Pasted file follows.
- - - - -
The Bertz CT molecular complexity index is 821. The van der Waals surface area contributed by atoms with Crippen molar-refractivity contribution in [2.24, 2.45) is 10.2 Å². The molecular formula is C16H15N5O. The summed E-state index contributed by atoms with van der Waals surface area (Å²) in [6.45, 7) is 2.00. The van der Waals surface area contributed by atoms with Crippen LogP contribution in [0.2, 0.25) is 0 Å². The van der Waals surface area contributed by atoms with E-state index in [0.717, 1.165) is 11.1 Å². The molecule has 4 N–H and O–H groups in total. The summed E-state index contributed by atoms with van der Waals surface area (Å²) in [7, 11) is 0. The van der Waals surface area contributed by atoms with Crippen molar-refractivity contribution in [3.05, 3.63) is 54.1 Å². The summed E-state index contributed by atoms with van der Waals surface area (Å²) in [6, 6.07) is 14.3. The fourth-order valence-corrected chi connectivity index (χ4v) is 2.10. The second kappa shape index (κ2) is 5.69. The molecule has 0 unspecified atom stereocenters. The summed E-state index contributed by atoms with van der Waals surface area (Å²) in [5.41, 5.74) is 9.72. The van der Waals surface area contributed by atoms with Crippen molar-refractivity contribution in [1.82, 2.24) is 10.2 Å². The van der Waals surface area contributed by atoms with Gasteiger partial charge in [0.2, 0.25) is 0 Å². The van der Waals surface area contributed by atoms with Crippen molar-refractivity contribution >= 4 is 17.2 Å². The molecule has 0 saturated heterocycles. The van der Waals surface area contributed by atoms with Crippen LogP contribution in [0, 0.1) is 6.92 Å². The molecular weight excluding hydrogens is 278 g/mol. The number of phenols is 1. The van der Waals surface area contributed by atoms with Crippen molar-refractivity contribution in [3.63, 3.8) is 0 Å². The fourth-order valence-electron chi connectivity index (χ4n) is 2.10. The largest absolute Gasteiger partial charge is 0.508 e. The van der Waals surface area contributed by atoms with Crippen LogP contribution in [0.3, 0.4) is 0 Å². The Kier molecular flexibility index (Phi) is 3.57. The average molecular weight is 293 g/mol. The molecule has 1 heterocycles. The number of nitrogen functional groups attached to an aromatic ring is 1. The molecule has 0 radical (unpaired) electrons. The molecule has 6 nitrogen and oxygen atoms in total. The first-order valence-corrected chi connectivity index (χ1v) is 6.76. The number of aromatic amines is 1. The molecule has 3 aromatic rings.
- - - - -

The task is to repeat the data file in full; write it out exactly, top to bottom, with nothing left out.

The Bertz CT molecular complexity index is 821. The van der Waals surface area contributed by atoms with Crippen molar-refractivity contribution in [2.24, 2.45) is 10.2 Å². The molecular formula is C16H15N5O. The summed E-state index contributed by atoms with van der Waals surface area (Å²) in [6.45, 7) is 2.00. The van der Waals surface area contributed by atoms with Crippen LogP contribution in [0.2, 0.25) is 0 Å². The van der Waals surface area contributed by atoms with E-state index in [0.717, 1.165) is 11.1 Å². The molecule has 4 N–H and O–H groups in total. The summed E-state index contributed by atoms with van der Waals surface area (Å²) in [7, 11) is 0. The van der Waals surface area contributed by atoms with Crippen molar-refractivity contribution in [3.05, 3.63) is 54.1 Å². The summed E-state index contributed by atoms with van der Waals surface area (Å²) in [6, 6.07) is 14.3. The fourth-order valence-corrected chi connectivity index (χ4v) is 2.10. The second kappa shape index (κ2) is 5.69. The molecule has 0 unspecified atom stereocenters. The summed E-state index contributed by atoms with van der Waals surface area (Å²) in [5.41, 5.74) is 9.72. The van der Waals surface area contributed by atoms with Crippen molar-refractivity contribution in [1.82, 2.24) is 10.2 Å². The van der Waals surface area contributed by atoms with Gasteiger partial charge in [0.2, 0.25) is 0 Å². The van der Waals surface area contributed by atoms with Crippen molar-refractivity contribution >= 4 is 17.2 Å². The molecule has 0 saturated heterocycles. The van der Waals surface area contributed by atoms with Crippen LogP contribution in [0, 0.1) is 6.92 Å². The molecular weight excluding hydrogens is 278 g/mol. The number of phenols is 1. The van der Waals surface area contributed by atoms with Crippen molar-refractivity contribution in [3.63, 3.8) is 0 Å². The fourth-order valence-electron chi connectivity index (χ4n) is 2.10. The largest absolute Gasteiger partial charge is 0.508 e. The van der Waals surface area contributed by atoms with Crippen LogP contribution in [0.3, 0.4) is 0 Å². The Kier molecular flexibility index (Phi) is 3.57. The average molecular weight is 293 g/mol. The molecule has 1 heterocycles. The number of nitrogen functional groups attached to an aromatic ring is 1. The molecule has 0 radical (unpaired) electrons. The molecule has 6 nitrogen and oxygen atoms in total. The first-order valence-corrected chi connectivity index (χ1v) is 6.76. The number of aromatic amines is 1. The molecule has 3 aromatic rings.